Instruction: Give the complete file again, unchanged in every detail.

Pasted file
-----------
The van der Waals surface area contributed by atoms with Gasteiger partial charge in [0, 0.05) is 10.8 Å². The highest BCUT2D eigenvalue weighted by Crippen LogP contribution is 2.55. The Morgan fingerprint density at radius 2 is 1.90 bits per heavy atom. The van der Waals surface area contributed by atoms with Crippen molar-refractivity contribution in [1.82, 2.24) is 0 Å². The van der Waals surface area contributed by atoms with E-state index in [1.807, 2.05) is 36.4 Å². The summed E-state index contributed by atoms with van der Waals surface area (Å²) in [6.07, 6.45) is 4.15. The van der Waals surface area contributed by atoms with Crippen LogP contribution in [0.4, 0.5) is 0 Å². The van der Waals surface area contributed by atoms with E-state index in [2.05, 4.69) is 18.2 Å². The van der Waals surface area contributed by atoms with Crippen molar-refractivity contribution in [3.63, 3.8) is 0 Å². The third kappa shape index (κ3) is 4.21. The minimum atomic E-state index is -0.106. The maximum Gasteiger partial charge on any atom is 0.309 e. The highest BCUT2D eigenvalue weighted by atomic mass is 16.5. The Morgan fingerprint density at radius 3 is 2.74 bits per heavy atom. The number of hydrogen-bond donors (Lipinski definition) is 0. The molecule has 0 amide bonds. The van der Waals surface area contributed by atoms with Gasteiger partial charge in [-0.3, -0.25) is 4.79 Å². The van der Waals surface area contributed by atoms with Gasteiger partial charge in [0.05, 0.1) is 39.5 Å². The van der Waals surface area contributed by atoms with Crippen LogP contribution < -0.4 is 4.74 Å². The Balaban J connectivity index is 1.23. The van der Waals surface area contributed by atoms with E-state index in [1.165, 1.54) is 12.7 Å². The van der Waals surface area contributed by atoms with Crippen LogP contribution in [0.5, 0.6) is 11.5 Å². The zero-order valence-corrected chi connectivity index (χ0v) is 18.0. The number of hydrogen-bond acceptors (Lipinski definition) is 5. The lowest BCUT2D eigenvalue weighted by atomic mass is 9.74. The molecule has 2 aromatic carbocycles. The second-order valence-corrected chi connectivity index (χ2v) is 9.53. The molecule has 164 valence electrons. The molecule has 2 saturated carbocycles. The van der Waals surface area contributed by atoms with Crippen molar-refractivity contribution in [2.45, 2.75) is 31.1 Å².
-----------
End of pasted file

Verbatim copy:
The van der Waals surface area contributed by atoms with Gasteiger partial charge in [0, 0.05) is 10.8 Å². The highest BCUT2D eigenvalue weighted by Crippen LogP contribution is 2.55. The Morgan fingerprint density at radius 2 is 1.90 bits per heavy atom. The van der Waals surface area contributed by atoms with Crippen molar-refractivity contribution in [1.82, 2.24) is 0 Å². The van der Waals surface area contributed by atoms with E-state index in [1.807, 2.05) is 36.4 Å². The summed E-state index contributed by atoms with van der Waals surface area (Å²) in [6.07, 6.45) is 4.15. The van der Waals surface area contributed by atoms with Crippen LogP contribution in [0.4, 0.5) is 0 Å². The van der Waals surface area contributed by atoms with E-state index in [2.05, 4.69) is 18.2 Å². The van der Waals surface area contributed by atoms with Crippen molar-refractivity contribution in [3.63, 3.8) is 0 Å². The third kappa shape index (κ3) is 4.21. The minimum atomic E-state index is -0.106. The maximum Gasteiger partial charge on any atom is 0.309 e. The highest BCUT2D eigenvalue weighted by atomic mass is 16.5. The Morgan fingerprint density at radius 3 is 2.74 bits per heavy atom. The number of hydrogen-bond donors (Lipinski definition) is 0. The molecule has 0 amide bonds. The van der Waals surface area contributed by atoms with Gasteiger partial charge in [-0.3, -0.25) is 4.79 Å². The van der Waals surface area contributed by atoms with Gasteiger partial charge in [0.05, 0.1) is 39.5 Å². The van der Waals surface area contributed by atoms with Crippen LogP contribution < -0.4 is 4.74 Å². The Balaban J connectivity index is 1.23. The van der Waals surface area contributed by atoms with E-state index in [1.165, 1.54) is 12.7 Å². The van der Waals surface area contributed by atoms with Crippen LogP contribution in [0.5, 0.6) is 11.5 Å². The zero-order valence-corrected chi connectivity index (χ0v) is 18.0. The number of hydrogen-bond acceptors (Lipinski definition) is 5. The lowest BCUT2D eigenvalue weighted by atomic mass is 9.74. The molecule has 2 aromatic carbocycles. The second-order valence-corrected chi connectivity index (χ2v) is 9.53. The molecule has 164 valence electrons. The molecule has 2 saturated carbocycles. The van der Waals surface area contributed by atoms with Crippen molar-refractivity contribution in [2.45, 2.75) is 31.1 Å².